APO Forum 2018 wrap up

The second APO Annual Forum took place on the 25th of October at Engineer’s Australia – a venue which never fails to impress with its stunning high rise views over Melbourne – where delegates were joined by an impressive array of speakers from around Australia and abroad. 

Theme and topics

This year’s theme: ‘Redesigning the Public Knowledge System: New Tools and Strategies for Research, Policy and Practice’ addressed the global crisis in the production, use and management of publicly funded research and information across all industries.

Held during International Open Access Week in partnership with the Australasian Open Access Strategy Group (AOASG), the second APO Forum responded to the OA Week call to ‘Design the equitable foundations for open knowledge’.  The purpose of this objective was to examine issues affecting research publishing and use in public policy, practice and industry, and to look at how we can change aspects of the system to ensure public knowledge is Findable, Accessible, Interoperable, Reusable (F.A.I.R.), both now and into the future.

The Forum discussions broadly covered:

  • Business models and strategies for reinventing and supporting the public value of knowledge;
  • Innovative publishing and social data platforms;
  • The challenges and opportunities for research engagement and impact, knowledge mobilisation, equity and access, and open government; and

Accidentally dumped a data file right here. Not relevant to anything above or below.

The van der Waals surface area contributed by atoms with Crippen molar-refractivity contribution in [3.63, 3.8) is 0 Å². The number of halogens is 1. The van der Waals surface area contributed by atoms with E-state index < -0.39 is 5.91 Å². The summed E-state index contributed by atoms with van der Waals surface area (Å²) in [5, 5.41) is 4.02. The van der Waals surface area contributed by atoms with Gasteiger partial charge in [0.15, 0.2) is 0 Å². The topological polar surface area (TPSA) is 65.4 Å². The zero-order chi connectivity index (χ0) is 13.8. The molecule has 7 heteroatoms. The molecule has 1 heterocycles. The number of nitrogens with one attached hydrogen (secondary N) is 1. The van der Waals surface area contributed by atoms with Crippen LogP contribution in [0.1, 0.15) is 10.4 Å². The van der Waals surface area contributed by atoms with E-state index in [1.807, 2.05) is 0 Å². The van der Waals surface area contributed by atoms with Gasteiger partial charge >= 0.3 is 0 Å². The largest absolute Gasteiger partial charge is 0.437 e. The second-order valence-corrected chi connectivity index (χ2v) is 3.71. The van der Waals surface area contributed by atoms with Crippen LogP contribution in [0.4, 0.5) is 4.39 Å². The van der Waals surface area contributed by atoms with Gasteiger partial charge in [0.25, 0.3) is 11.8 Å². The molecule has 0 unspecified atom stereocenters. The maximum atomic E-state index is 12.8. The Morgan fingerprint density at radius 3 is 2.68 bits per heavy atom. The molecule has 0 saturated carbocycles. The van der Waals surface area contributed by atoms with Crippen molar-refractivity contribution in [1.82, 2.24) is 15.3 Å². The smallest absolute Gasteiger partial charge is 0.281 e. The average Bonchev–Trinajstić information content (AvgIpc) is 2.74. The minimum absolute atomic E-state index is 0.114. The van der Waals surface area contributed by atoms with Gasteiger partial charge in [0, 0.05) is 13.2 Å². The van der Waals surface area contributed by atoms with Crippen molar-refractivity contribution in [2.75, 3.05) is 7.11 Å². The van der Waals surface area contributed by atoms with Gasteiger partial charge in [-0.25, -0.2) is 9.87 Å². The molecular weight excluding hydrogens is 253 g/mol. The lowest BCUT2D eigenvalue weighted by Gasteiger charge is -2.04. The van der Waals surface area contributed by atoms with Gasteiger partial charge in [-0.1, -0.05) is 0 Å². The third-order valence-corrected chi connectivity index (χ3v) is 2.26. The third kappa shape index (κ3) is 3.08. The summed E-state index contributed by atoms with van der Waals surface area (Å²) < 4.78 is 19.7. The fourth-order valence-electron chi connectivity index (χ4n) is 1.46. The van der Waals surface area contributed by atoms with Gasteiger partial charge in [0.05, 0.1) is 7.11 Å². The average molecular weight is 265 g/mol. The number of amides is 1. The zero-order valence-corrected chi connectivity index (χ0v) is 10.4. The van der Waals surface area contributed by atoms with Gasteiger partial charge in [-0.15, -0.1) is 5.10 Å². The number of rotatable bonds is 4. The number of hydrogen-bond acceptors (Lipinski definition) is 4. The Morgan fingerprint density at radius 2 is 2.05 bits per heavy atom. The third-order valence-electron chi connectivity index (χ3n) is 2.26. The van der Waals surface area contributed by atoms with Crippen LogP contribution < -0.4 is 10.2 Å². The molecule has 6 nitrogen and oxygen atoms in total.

• The potential and dangers of new technologies and automated decision-making.

Forum Sessions

Note: Videos and slides of the sessions will be made available shortly.

Kicking off the day’s proceedings was Professor Jane Farmer, Director of the Social Innovation Research Institute at Swinburne University and Chair of the APO Advisory Board. Jane also presented APO’s new brand video ‘It’s Good Policy’. Watch the video here:

Keynote: Howard White, The Campbell Collaboration

Next up was Keynote Speaker Howard White from The Campbell Collaboration who presented on ‘The Four Waves of the Evidence Revolution’. Howard, who was visiting from the UK,  brought a wealth of experience in evidence, impact and evaluation, and had the audience captivated throughout a highly engaging session. 

Open Knowledge and the Public Interest: Issues and Strategies 

The first panel session was chaired by open access champion and co-producer of the APO Forum, Dr Ginny Barbour – who is the Director of AOASG as well as a Professor at Queensland University of Technology.

On the panel, Gwenda Thomas, who is the Director of Scholarly Services & University Librarian at University of Melbourne gave a heartfelt presentation on ‘Equity and (Open) Access’, followed by former Australian politician and  Chair of the Australian Open Government Partnership Network, Dr Ken Coghill, who provided a refreshing perspective on the ‘Open Government Partnership National Action Plan’. Karen Mahlab, founder and CEO of Pro Bono Australia finished with a passionate presentation on ‘The Need for Public Interest Journalism’.

Mobilising Knowledge(s): Practices and Perspectives for Connecting Research and Public Policy

The next session, ‘Mobilising Knowledge(s): Practices and Perspectives for Connecting Research’, was chaired by longtime supporter of APO, and Chair of the Australian Digital Alliance, Derek Whitehead.